Sleazy Sleazy. (Photo: Contributed)

If it can be said that bands are primarily built from collections of experiences and influences, then the guys in Chattanooga rock outfit Sleazy Sleazy must have already seen and done some pretty crazy stuff. Their sound is a massive anthology of classic rock, blues and indie rock aesthetics, with the band picking and choosing what suits them best from each genre to create a towering rock presence. And while the likelihood of a rock-centric imbalance is always possible, they manage to maneuver around these pitfalls with a practiced ease.

The band is constructed around the imposing talents of Austin Armstrong, Ryan Labor, Ben Herrmann and Taylor Nelson, a group of local musicians who have been cycling through Chattanooga’s music scene for quite some time. And with the formation of Sleazy Sleazy, the four have combined to form a kind of gritty, hard rock Voltron, with each member building their respective abilities on the strengths of their bandmates.

On their new single, “Feel It Sinking In,” they channel a loose and roughed-up rock sound, finding new and refreshing ways to explore these familiar rhythms. It feels like it could have been released in the mid-’70s, filled with terse melodic movements but also making use of a foundation that feels a bit more like America fronting Deep Purple. And it’s in this wonderful rock revision that the band finds a truly insular sound. Buoyed by driving guitars, chest-rattling percussion and powerful vocals, the song is a big, booming cacophony that still never forgets to back off at times to allow the latent melodies to bring some lightness into the music.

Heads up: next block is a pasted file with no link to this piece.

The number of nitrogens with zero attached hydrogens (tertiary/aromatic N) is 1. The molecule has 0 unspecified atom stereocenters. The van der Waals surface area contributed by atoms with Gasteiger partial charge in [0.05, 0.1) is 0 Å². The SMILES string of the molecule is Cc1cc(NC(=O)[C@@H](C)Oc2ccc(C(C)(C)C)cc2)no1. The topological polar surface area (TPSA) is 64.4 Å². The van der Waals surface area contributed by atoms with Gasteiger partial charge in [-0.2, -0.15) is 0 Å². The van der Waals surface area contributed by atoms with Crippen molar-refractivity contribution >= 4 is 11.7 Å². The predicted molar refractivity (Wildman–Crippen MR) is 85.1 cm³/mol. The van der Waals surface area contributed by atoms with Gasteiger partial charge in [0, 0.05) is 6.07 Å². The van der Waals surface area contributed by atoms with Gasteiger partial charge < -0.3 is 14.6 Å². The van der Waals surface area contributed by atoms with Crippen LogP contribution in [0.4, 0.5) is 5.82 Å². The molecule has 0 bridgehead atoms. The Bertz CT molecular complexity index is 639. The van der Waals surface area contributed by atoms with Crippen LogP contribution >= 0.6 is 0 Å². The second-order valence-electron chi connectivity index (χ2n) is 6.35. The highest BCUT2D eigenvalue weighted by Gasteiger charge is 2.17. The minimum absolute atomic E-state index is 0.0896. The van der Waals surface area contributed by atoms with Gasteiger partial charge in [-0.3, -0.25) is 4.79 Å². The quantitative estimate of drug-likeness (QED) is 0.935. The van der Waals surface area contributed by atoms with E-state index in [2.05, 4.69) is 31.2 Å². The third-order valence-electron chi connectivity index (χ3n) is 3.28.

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But “Feel It Sinking In” is a classic rock song, first and foremost, and in that, it’s an unqualified success. The band doesn’t evoke the sounds of their influences so much as they completely remake them in their own image. They aren’t afraid to embrace the blatant rock qualities of their work and find that, in doing so, they open up whole new landscapes in which to play around with these specific rhythms. And while the band has only the bare minimum when it comes to releases, they’ve already proven themselves worthy descendants of their hard rock ancestors.

Joshua Pickard covers local and national music, film and other aspects of pop culture. You can contact him on FacebookTwitter or by emailThe opinions expressed in this column belong solely to the author, not Nooga.com or its employees.

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